The second fertility measure is completed fertility, which counts the number of children a woman has in her lifetime. Typically, researchers collect fertility data for women ages 15 to 44. They then measure “completed fertility” as the number of children ever born to women ages 40 to 44, on the assumption that most women at this age are done having children. According to this measure, since 1976, the low point in U.S. fertility occurred around 2006, when women near the end of their childbearing years had had an average of 1.86 kids.
Because it is a retrospective measure, completed fertility summarizes childbearing patterns from recent decades but cannot provide direct insights into the fertility behaviors of younger women today. Also, because it doesn’t take into account the larger shares of women who are postponing childbearing, it may underestimate fertility for some, such as highly educated women, many of whom have children later in life. (To address this, the U.S. Census Bureau recently began collecting fertility data for women up to age 50.)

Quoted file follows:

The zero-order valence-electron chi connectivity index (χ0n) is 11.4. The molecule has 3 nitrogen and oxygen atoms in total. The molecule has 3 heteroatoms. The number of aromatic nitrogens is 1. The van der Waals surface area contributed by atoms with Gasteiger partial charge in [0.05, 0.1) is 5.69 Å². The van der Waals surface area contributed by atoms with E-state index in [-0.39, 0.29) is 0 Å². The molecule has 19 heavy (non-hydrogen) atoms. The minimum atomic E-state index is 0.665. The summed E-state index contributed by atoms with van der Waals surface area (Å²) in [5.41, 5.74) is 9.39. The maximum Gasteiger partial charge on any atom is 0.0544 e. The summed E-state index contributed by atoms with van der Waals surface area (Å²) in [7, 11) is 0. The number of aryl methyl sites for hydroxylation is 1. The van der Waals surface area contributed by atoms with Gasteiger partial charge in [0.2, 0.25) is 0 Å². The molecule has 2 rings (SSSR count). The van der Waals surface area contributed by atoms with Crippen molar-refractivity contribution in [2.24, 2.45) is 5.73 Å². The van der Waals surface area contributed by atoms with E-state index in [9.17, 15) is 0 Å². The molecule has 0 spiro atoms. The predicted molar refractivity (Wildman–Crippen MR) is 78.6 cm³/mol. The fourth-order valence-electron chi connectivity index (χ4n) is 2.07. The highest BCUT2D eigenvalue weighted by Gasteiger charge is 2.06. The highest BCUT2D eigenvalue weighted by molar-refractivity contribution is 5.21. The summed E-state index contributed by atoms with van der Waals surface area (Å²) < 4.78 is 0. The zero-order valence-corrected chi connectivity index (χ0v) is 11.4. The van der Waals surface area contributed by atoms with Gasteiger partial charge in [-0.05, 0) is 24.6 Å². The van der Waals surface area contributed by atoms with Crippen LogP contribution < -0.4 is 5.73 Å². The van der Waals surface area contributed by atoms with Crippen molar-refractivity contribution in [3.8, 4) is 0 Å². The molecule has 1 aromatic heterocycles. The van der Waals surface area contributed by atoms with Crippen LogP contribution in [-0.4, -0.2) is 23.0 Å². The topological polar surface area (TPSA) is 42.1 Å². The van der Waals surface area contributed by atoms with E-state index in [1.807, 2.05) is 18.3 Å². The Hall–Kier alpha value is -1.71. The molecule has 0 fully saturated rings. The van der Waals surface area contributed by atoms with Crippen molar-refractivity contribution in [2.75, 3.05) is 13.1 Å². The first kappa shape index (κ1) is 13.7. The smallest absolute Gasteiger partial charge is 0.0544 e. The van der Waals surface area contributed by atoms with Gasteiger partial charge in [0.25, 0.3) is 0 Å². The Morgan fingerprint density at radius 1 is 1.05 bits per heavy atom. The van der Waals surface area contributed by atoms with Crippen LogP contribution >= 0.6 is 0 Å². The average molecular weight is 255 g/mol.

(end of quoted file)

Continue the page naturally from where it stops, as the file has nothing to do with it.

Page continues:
A third indicator, the total fertility rate, is an estimate of lifetime fertility, based on present fertility patterns. It reached a new low in 2018, when it was estimated that U.S. women would have, on average, 1.73 kids in their lifetimes. This beat out the prior low TFR of 1.74 that had stood since the inflationary period of the mid-1970s. The TFR is not an actual accounting of lifetime fertility, but instead is a hypothetical measure based on fertility information from one point in time, which is then projected into the future to estimate the number of babies a typical woman would ever have if her lifetime childbearing experience reflected current age-specific fertility rates.
For example, in 1980 the total fertility rate was 1.84. This means that girls age 15 in 1980 (and thus at the beginning of their childbearing years) were predicted to have, on average, 1.84 children in their lifetime, based on the assumption that their likelihood of having a baby at each subsequent age would reflect the age-specific fertility rates of 1980. So the assumption was that when they were 25 years old in 1990, this group of young women would have the same fertility rate as 25-year-old women did in 1980; when they were 35 in 2000, they would have fertility rates similar to the rate that 35-year-olds had in 1980; and so on.
This type of technique is called “age standardization,” and it’s wholly unaffected by the age makeup of women in their childbearing years. It will produce the same predicted lifetime fertility, regardless of whether there is an especially large share of women in the prime childbearing ages, or if the share in prime childbearing ages is very small.